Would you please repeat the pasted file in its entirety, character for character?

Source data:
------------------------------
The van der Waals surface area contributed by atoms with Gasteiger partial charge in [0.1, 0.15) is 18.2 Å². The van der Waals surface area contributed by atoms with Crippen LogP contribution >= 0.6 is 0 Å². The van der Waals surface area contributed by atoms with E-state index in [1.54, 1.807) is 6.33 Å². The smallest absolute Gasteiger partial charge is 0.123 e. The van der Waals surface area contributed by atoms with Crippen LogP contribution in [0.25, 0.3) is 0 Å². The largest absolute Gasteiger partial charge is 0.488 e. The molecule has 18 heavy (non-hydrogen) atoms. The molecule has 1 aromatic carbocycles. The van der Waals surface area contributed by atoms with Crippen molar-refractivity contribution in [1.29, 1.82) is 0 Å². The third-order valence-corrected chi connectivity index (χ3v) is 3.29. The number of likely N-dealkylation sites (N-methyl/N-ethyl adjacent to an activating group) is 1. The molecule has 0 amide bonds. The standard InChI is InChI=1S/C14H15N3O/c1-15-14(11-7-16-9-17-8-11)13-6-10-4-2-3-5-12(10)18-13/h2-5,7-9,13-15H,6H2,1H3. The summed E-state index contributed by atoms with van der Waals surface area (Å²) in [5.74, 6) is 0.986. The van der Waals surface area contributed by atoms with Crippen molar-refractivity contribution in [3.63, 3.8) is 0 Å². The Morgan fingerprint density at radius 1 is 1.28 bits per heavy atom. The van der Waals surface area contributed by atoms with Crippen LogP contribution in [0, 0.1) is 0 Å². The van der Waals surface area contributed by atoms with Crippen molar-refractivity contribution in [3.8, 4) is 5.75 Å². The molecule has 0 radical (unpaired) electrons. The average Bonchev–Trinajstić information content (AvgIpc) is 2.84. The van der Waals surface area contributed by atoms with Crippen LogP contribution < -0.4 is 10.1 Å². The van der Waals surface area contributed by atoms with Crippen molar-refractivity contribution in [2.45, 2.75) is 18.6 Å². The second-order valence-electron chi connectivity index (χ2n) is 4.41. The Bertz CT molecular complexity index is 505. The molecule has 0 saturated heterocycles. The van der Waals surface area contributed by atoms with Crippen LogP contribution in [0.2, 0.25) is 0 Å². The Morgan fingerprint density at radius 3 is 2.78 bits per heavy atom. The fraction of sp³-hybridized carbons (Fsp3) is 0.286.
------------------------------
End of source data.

The van der Waals surface area contributed by atoms with Gasteiger partial charge in [0.1, 0.15) is 18.2 Å². The van der Waals surface area contributed by atoms with Crippen LogP contribution >= 0.6 is 0 Å². The van der Waals surface area contributed by atoms with E-state index in [1.54, 1.807) is 6.33 Å². The smallest absolute Gasteiger partial charge is 0.123 e. The van der Waals surface area contributed by atoms with Crippen LogP contribution in [0.25, 0.3) is 0 Å². The largest absolute Gasteiger partial charge is 0.488 e. The molecule has 18 heavy (non-hydrogen) atoms. The molecule has 1 aromatic carbocycles. The van der Waals surface area contributed by atoms with Crippen molar-refractivity contribution in [1.29, 1.82) is 0 Å². The third-order valence-corrected chi connectivity index (χ3v) is 3.29. The number of likely N-dealkylation sites (N-methyl/N-ethyl adjacent to an activating group) is 1. The molecule has 0 amide bonds. The standard InChI is InChI=1S/C14H15N3O/c1-15-14(11-7-16-9-17-8-11)13-6-10-4-2-3-5-12(10)18-13/h2-5,7-9,13-15H,6H2,1H3. The summed E-state index contributed by atoms with van der Waals surface area (Å²) in [5.74, 6) is 0.986. The van der Waals surface area contributed by atoms with Crippen molar-refractivity contribution in [3.63, 3.8) is 0 Å². The Morgan fingerprint density at radius 1 is 1.28 bits per heavy atom. The van der Waals surface area contributed by atoms with Crippen LogP contribution in [0, 0.1) is 0 Å². The van der Waals surface area contributed by atoms with Crippen molar-refractivity contribution in [3.8, 4) is 5.75 Å². The molecule has 0 radical (unpaired) electrons. The average Bonchev–Trinajstić information content (AvgIpc) is 2.84. The van der Waals surface area contributed by atoms with Crippen LogP contribution < -0.4 is 10.1 Å². The van der Waals surface area contributed by atoms with Crippen molar-refractivity contribution in [2.45, 2.75) is 18.6 Å². The second-order valence-electron chi connectivity index (χ2n) is 4.41. The Bertz CT molecular complexity index is 505. The molecule has 0 saturated heterocycles. The van der Waals surface area contributed by atoms with Crippen LogP contribution in [0.2, 0.25) is 0 Å². The Morgan fingerprint density at radius 3 is 2.78 bits per heavy atom. The fraction of sp³-hybridized carbons (Fsp3) is 0.286.